If there’s one nutritional ‘superfood’ on the supermarket shelves it has to be cruciferous vegetables. Rich in vitamins, minerals and fibre they are a beneficial addition to any diet. But there are also some amazing benefits that are exclusive to cruciferous veg. They contain compounds that can help to balance hormones, prevent DNA damage, boost our liver detoxification enzymes, protect against cancer, lower cholesterol and boost the immune system.
For this reason we often encourage people to eat at least one portion of cruciferous veg per day – whether due to genetics or for specific reasons such as hormone imbalances, digestive disturbance or to support detoxification. But our suggestions are often met with blank faces… “what are cruciferous veg?” and “I don’t like kale” seem to be the most common responses. So I thought I’d try to simplify it and show just how easy it can be to slip a portion of these powerful veg into your day.
The best cruciferous vegetables: Rocket, bok choy, broccoli, Brussles sprouts, cabbage, cauliflower, kale, horseradish, mustard, radishes, watercress, kohlrabi, wasabi, broccoli sprouts
Top tips for preparation: There are a couple of tricks that can help to get the most out of cruciferous veg. Sulforaphane is the compound that has amazing benefits. But it first needs to be converted by an enzyme before we can use it and this enzyme is deactivated by cooking. Eating raw broccoli isn’t to most people’s taste but there is a way around this.
To benefit most, chop the veg at least 10 minutes before using. This completes the conversion to sulforophane which isn’t deactivated by heat. If eating cruciferous vegetables that haven’t been prepared properly, eating some raw cruciferous veg such as a few radishes, some mustard, horseradish or wasabi also helps the conversion, as does a sprinkling of lemon juice.
Easy recipe ideas
Kale chips are a firm favourite family snack and really easy to make a large batch that will last the week. Simply remove the stems from a bag of kale and add 5 tbsp olive oil, 1 tbsp soy sauce and 1 tbsp maple syrup, coat the kale leaves and dehydrate in an oven at 80 degrees Celsius for up to 2 hours. Click here for the full recipe.
Smoothies are a super quick way to tick off a portion of cruciferous veg. Watercress and rocket work particularly well in any smoothie. We love using 1 pear, half an avocado, 1 large handful of watercress, the juice of half a lime and 150mls water for a healthy, filling mid-morning drink.
Sautéed or stir-fried is a great way to cook veg such as bok choy, kale and cabbage and serve as a side to any meal. We also often make kale and beans on toast where the kale is washed, shredded and lightly sautéed – with a little turmeric powder, a chopped leek and anti-microbial crushed garlic. This combo gives fab liver support too.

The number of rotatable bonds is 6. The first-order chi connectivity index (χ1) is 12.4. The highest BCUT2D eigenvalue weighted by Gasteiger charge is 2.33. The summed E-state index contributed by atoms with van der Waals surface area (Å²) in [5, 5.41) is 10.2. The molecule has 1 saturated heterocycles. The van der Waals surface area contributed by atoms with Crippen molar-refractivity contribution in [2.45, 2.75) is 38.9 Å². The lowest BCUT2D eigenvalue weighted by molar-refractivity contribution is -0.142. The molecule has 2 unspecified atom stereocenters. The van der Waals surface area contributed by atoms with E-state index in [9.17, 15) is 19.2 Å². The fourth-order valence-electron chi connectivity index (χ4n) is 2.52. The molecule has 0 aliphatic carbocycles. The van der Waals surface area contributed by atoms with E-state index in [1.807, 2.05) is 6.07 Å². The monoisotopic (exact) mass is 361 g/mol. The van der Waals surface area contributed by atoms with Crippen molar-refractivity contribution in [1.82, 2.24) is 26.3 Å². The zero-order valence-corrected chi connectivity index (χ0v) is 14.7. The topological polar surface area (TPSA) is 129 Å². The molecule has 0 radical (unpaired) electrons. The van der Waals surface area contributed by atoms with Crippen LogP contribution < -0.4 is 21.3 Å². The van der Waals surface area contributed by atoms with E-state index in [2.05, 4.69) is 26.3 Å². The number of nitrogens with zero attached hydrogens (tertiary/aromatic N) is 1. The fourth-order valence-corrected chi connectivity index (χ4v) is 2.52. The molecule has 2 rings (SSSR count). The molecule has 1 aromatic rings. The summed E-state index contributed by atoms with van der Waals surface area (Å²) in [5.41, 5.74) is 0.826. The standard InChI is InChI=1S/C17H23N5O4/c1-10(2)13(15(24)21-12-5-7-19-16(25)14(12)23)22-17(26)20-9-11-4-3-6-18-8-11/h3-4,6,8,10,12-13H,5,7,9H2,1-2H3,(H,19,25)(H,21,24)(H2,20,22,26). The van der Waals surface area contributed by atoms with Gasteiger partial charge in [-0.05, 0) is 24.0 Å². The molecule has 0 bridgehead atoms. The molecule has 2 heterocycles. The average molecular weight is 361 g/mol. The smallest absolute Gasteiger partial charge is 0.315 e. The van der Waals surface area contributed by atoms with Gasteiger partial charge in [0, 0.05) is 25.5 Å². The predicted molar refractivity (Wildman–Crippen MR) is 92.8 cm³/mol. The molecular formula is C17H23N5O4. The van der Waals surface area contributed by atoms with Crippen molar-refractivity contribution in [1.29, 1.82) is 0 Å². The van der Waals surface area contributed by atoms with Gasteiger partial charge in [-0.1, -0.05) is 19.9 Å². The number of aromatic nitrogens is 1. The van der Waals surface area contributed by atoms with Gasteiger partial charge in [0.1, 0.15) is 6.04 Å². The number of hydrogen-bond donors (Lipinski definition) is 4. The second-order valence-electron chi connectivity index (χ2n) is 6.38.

Soups: supercharge your soups by adding chopped kale, broccoli or blend cauliflower into any soup to add a creamy texture. We make large batches of this easy watercress soup and freeze portions for a handy, quick and delicious meal.
Salads: kale completely changes its taste and texture after a little massaging. Simply wash and shred the kale leaves, then massage with olive oil to soften. Our kale tabbouleh makes the most of this technique. And since red cabbage is one of the highest veg in terms of antioxidant scores, we like to grate it into salads or make homemade healthy coleslaw.
Crudités are one of the simplest ways to boost levels of sulfurophane. As they are eaten raw there is no need to be careful how you prepare the vegetables. Simply eat radishes with dips such as hummus, or our artichoke dip for a real liver boost. Raw cauliflower also works really well with dips.
Condiments: mustard, horseradish and wasabi are such concentrated sources of sulfurophane that only 1 tbsp counts as a portion. Every little bit helps so adding mustard and rocket to burgers, using horseradish liberally, not just with roast beef but as a sauce with any meals, it all stacks up.
Keeping a good supply of cruciferous veg in the fridge means you’re ready to add some goodness to anything you’re making; whether it’s sneaking in finely chopped kale to an omelette or pasta sauce or crushing steamed cauliflower into mashed potato. Watercress, rocket or kale work really well in homemade pesto and dips and the flavour of cauliflower perfectly compliments any curries. And if you’re eating out, it’s usually easy to order a side of rocket salad, broccoli or cabbage but just don’t forget to lather on the mustard too, especially if ordering cooked vegetables.
A word on cruciferous veg and thyroid function
In theory, raw cruciferous vegetables can act as a goitregen – i.e. interfere with thyroid function. Research on this is patchy, but seems theoretically possible if you’re iodine deficient and knocking back great quantities of raw kale every day. Iodine is found in seafood, seaweed (and in multivitamin and mineral supplements!). If you’re covering your iodine intake, and not eating plates of raw cruciferous veg all day we don’t see a problem including some raw veg to your diet.
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